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Did a large flood doom the city of Cahokia ?

Posted on Friday, 1 November, 2013 | Comment icon 6 comments

The Monks Mound at the site of Cahokia. Image Credit: CC BY-SA 3.0 Skubasteve834
New research has suggested that a flood may have brought about the demise of the ancient American city.
Cahokia has been the subject of much study due to its mysterious decline just 300 years after it sprang in to existence on a Mississippi flood plain. What happened to the city and its inhabitants has never been fully understood, but now a new research effort may finally be able to shed some light on it.

Sediment cores retrieved from a lake near to the city's location seem to indicate that widespread flooding took place in the region at around 1200 BC, the time when the previously thriving city of Cahokia took a sudden turn for the worse.

While the waters would not have been enough to completely destroy the city, they would have had a devastating impact on the surrounding farmland and settlements. With these resources gone, much of the 15,000 strong population would have been eventually forced to move on.

Source: National Geographic | Comments (6)

Tags: Cahokia

Recent comments on this story
Comment icon #1 Posted by The Black Ghost on 2 November, 2013, 1:38
Very cool. I have always wanted to visit the site from my home state. No one seems to know about it...sadly.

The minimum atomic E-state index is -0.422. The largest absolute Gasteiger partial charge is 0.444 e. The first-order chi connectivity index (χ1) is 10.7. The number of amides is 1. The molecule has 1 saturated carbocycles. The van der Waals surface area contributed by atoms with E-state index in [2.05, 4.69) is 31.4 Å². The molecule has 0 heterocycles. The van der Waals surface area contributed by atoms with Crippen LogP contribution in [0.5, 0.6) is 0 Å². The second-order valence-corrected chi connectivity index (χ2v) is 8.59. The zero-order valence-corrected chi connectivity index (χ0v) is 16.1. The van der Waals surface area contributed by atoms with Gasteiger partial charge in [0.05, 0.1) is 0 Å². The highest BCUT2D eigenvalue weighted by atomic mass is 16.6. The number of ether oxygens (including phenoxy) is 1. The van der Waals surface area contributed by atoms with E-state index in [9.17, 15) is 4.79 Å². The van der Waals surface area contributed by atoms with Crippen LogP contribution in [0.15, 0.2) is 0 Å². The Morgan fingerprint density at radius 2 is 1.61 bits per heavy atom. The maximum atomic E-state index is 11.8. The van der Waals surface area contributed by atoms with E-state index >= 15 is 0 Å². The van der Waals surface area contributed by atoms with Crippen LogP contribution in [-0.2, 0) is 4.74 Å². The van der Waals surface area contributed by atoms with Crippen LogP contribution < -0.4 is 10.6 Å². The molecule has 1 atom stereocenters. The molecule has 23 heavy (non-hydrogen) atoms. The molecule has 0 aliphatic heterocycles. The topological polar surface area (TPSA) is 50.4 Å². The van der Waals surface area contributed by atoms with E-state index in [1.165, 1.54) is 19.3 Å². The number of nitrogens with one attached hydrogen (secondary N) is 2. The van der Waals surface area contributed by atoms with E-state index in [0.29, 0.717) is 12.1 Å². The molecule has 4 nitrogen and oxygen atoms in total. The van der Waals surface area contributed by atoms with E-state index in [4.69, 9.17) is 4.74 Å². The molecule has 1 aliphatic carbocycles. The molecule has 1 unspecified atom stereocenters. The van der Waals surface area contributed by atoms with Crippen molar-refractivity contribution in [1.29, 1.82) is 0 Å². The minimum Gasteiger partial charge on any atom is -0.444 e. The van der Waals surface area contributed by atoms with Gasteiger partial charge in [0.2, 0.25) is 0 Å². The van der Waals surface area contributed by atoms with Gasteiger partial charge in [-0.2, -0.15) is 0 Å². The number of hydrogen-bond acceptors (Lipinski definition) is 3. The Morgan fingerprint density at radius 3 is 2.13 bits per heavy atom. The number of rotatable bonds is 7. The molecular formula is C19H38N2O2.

Comment icon #2 Posted by YukiEsmaElite0 on 4 November, 2013, 18:12
It would seem a good reason for the city to disperse, but wouldn't someone know of it instead of nobody knowing what happened?
Comment icon #3 Posted by cerberusxp on 6 November, 2013, 1:33
Indian legend in Oklahoma "A wave that reached the sky came out of the North and swept over the land". Perhaps there were very few survivors and went down as lore in obscurity. In the southwest was a similar legend that only two survivors made it to the top of the tallest hill in the region near the four corners area known as Ship Rock in New Mexico. Around 12,000 years ago water swept over the lands of the whole earth similar stories from all over the globe. The lands of China was flooded for nearly 50 years before the water subsided. Netherlands two survivors in a cave. All ancien... [More]
Comment icon #4 Posted by Myles on 18 November, 2013, 15:37
[sub]Next to the Mississippi gives a flood some legitimacy.[/sub] [sub]The other thought is that the area was just worn out. Deforestation, overhunting and too much waste making it unhealthy to stay there. There certainly is allot we don't know. What happened to a city of 20,000 - 40,000? Where did they settle? [/sub] [sub]What other "tribes" have Cahokian traditions? It appears that sacrifice was prevelent with the Cahokia people. [/sub]
Comment icon #5 Posted by Piney on 19 November, 2013, 12:33
It was actually a lot of localized glacier lake flooding, Lake Hudson washed down the East Coast as far as Virginia (Donofrio and Cresson) Lake Iroquois created the Mississippi River, then Lake Missoula washed the Northwestern Plains. But nothing reached the Southwest. Missoula made a hard turn into the Pacific in Northern California. The Shiprock Legend belonged to the Dene', who actually didn't come down into the Southwest until between 1100 and 1200 A.D. and that was because of a volcanic eruption in Alaska a few centuries earlier. ( just woke up and having my coffee so I'm ac... [More]
Comment icon #6 Posted by Myles on 19 November, 2013, 12:48
Interesting. I didn't realize the Mississippi was created by Lake Iroquois. I thought it was Glacier created.

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